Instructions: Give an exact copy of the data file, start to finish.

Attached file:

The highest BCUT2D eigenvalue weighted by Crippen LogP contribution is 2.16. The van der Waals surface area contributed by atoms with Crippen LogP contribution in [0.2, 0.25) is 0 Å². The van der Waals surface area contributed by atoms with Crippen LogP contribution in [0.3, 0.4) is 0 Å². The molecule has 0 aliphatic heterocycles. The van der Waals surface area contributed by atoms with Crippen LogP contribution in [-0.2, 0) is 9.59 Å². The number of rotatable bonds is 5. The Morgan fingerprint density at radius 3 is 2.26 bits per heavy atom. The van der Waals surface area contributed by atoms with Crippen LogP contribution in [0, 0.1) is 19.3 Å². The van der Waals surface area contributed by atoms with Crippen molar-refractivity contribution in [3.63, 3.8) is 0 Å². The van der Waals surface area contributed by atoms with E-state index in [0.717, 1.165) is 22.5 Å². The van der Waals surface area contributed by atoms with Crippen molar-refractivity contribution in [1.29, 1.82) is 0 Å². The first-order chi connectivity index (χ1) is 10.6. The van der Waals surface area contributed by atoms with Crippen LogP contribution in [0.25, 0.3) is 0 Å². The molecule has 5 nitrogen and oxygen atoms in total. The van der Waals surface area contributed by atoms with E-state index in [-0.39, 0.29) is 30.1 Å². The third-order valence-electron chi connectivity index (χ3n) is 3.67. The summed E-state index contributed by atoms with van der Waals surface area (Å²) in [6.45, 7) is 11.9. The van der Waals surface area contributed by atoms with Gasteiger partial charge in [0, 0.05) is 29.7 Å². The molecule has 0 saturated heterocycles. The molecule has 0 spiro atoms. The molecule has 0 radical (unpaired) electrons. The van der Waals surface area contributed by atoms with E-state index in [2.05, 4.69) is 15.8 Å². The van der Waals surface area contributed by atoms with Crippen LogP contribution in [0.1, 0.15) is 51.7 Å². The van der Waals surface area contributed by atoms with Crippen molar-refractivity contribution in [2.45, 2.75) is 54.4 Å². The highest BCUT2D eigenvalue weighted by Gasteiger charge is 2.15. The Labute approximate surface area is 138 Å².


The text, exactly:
The highest BCUT2D eigenvalue weighted by Crippen LogP contribution is 2.16. The van der Waals surface area contributed by atoms with Crippen LogP contribution in [0.2, 0.25) is 0 Å². The van der Waals surface area contributed by atoms with Crippen LogP contribution in [0.3, 0.4) is 0 Å². The molecule has 0 aliphatic heterocycles. The van der Waals surface area contributed by atoms with Crippen LogP contribution in [-0.2, 0) is 9.59 Å². The number of rotatable bonds is 5. The Morgan fingerprint density at radius 3 is 2.26 bits per heavy atom. The van der Waals surface area contributed by atoms with Crippen LogP contribution in [0, 0.1) is 19.3 Å². The van der Waals surface area contributed by atoms with Crippen molar-refractivity contribution in [3.63, 3.8) is 0 Å². The van der Waals surface area contributed by atoms with E-state index in [0.717, 1.165) is 22.5 Å². The van der Waals surface area contributed by atoms with Crippen molar-refractivity contribution in [1.29, 1.82) is 0 Å². The first-order chi connectivity index (χ1) is 10.6. The van der Waals surface area contributed by atoms with Crippen LogP contribution in [0.25, 0.3) is 0 Å². The molecule has 5 nitrogen and oxygen atoms in total. The van der Waals surface area contributed by atoms with E-state index in [-0.39, 0.29) is 30.1 Å². The third-order valence-electron chi connectivity index (χ3n) is 3.67. The summed E-state index contributed by atoms with van der Waals surface area (Å²) in [6.45, 7) is 11.9. The van der Waals surface area contributed by atoms with Gasteiger partial charge in [0, 0.05) is 29.7 Å². The molecule has 0 saturated heterocycles. The molecule has 0 spiro atoms. The molecule has 0 radical (unpaired) electrons. The van der Waals surface area contributed by atoms with E-state index in [2.05, 4.69) is 15.8 Å². The van der Waals surface area contributed by atoms with Crippen LogP contribution in [0.1, 0.15) is 51.7 Å². The van der Waals surface area contributed by atoms with Crippen molar-refractivity contribution in [2.45, 2.75) is 54.4 Å². The highest BCUT2D eigenvalue weighted by Gasteiger charge is 2.15. The Labute approximate surface area is 138 Å².